Galerie Thaddaeus Ropac London will open to the public on Friday 28 April 2017. The new London gallery is located at Ely House in Mayfair, a historical five floor 18th century mansion being sensitively restored by New York-based architect Annabelle Selldorf. The gallery will be inaugurated with a series of four separate exhibitions in the ground and first floor galleries:
• A presentation of early pictures and video sculpture by Gilbert & George
• American Minimal Art from the Marzona Collection
• Drawings from the 1950s and 1960s and sculpture by Joseph Beuys
• A solo exhibition of new performance and sculpture by Oliver Beer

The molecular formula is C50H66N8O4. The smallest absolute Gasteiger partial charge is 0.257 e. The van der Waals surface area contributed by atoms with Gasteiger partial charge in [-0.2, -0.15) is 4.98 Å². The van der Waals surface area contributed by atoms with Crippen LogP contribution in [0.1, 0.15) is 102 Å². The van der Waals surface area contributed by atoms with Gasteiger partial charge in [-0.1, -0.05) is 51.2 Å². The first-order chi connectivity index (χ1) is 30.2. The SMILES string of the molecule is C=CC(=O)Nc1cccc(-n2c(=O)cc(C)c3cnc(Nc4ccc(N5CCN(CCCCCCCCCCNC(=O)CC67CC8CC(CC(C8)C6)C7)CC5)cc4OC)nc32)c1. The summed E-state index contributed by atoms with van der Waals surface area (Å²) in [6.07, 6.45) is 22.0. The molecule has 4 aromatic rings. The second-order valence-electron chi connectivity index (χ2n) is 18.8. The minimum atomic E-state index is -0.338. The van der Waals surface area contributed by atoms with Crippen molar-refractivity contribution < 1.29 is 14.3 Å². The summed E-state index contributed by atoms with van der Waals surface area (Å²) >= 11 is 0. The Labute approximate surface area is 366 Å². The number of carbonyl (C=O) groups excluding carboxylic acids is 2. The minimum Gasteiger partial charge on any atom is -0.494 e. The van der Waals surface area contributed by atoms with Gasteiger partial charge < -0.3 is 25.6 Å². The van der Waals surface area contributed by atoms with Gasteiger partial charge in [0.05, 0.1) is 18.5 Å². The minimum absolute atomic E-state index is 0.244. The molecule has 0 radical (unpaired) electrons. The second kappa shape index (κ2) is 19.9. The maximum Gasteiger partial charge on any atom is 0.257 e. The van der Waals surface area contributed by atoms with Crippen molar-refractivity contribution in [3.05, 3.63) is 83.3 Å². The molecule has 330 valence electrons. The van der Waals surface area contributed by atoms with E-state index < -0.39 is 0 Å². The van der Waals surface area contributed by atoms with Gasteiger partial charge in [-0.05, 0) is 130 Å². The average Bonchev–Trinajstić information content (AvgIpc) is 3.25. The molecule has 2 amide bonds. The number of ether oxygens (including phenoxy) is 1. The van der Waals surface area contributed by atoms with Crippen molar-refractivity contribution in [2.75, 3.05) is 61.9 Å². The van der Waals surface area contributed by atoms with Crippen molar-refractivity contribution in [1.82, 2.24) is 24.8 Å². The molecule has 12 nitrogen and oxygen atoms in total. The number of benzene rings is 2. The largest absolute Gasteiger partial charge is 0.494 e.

The opening programme reflects Galerie Thaddaeus Ropac’s ambition for the London gallery to serve as a platform for the presentation of carefully curated exhibitions featuring historical works and exhibitions by both established and emerging artists.
GILBERT & GEORGE: DRINKING PIECES & VIDEO SCULPTURES, 1972-1973
This exhibition set in the ground floor Ely Gallery brings together a group of ‘Drinking Pieces’ and ‘Video Sculpture’ dating from the early 1970s. After selling their first artwork in 1970, Gilbert & George celebrated by getting drunk together and recording their experiences in a series of black and white pictures depicting them in various states or inebriation.